Imagine putting The Lovely Bones, Incredibly Loud and Extremely Close, and the Saw movie franchise into a blender, and you’d have the psychologically dense, historically aware, yet creepy texture of SATAN’S GARDEN. With alternating narrators, the book is a perpetually shifting yet engaging chronicle of how abduction, violence, and secrecy affect not only the direct victims, but their larger community from 2000 to 2006. Although Dani must endure the horrors of captivity, Keely’s life is hardly an easy one as she confronts a mysterious communal clique known as “The Underground.” Keely’s refusal to proclaim her sister dead, even though she has no evidence of her being alive, is emotionally wrenching. Will Keely convince the authorities to follow-up on her painstakingly researched leads? Will Dani manage to survive the mental and physical torture of her captor long enough to breathe free air again?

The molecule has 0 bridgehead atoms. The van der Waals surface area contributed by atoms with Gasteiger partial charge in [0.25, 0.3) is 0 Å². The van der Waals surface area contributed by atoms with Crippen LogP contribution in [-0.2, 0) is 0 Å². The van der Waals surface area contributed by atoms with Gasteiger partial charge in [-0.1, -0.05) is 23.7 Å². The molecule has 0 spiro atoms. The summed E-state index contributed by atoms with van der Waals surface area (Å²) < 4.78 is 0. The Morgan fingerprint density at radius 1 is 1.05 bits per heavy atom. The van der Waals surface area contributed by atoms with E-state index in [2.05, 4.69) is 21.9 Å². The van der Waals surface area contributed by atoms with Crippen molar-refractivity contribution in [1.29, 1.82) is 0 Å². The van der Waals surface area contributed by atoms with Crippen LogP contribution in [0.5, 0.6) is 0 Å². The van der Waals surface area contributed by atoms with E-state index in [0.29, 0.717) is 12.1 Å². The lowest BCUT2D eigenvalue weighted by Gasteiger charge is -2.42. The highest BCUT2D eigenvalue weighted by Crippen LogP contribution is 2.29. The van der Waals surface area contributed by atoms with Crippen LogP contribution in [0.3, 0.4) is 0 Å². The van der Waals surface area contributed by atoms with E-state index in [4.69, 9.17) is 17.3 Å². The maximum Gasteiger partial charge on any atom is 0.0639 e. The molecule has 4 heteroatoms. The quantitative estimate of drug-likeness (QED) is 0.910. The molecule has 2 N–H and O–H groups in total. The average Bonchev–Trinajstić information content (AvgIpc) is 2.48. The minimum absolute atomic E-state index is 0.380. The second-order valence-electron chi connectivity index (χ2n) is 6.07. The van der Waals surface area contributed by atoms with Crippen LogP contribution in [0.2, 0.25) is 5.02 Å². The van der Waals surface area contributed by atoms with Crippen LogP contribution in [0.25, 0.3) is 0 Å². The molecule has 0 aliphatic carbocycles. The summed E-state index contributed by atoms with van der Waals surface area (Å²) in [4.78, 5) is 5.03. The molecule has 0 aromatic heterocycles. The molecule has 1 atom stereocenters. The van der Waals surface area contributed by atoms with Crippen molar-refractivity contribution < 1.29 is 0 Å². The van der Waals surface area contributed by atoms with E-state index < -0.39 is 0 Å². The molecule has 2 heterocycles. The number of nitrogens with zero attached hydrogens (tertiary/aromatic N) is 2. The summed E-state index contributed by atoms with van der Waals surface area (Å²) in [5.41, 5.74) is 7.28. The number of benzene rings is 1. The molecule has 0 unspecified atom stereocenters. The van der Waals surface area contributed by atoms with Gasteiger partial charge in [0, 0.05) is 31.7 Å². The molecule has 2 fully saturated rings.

The tension inherent in both of these situations is intensified by the strong cast of supporting characters and unusual plot twists. Without ruining any surprises, it’s safe to say that the narrative, while chronological, is hardly a predictable one. Characters fight, party, and discover ways of maintaining their sanity in inherently insane conditions. As a pre-teen, Keely demonstrates exceptional powers of observation. On hearing an Amber alert has been issued for her sister, she asks her father who Amber is. Her father gives a silly answer; but Keely is not fooled. “I should have known he was lying to me because things don’t get named after people unless they are dead.”
The familial dynamics at the core of the narrative are nuanced enough to be believable, yet fully realized enough to be universally relatable. Kit Lyman has a natural flair for storytelling and an intuitive understanding of a close, sisterly relationship.
A successfully paced abduction thriller with unexpectedly deep emotional resonance, SATAN’S GARDEN dishes out equal parts surprise and sorrow.
Reviewed by Julia Lai for IndieReader.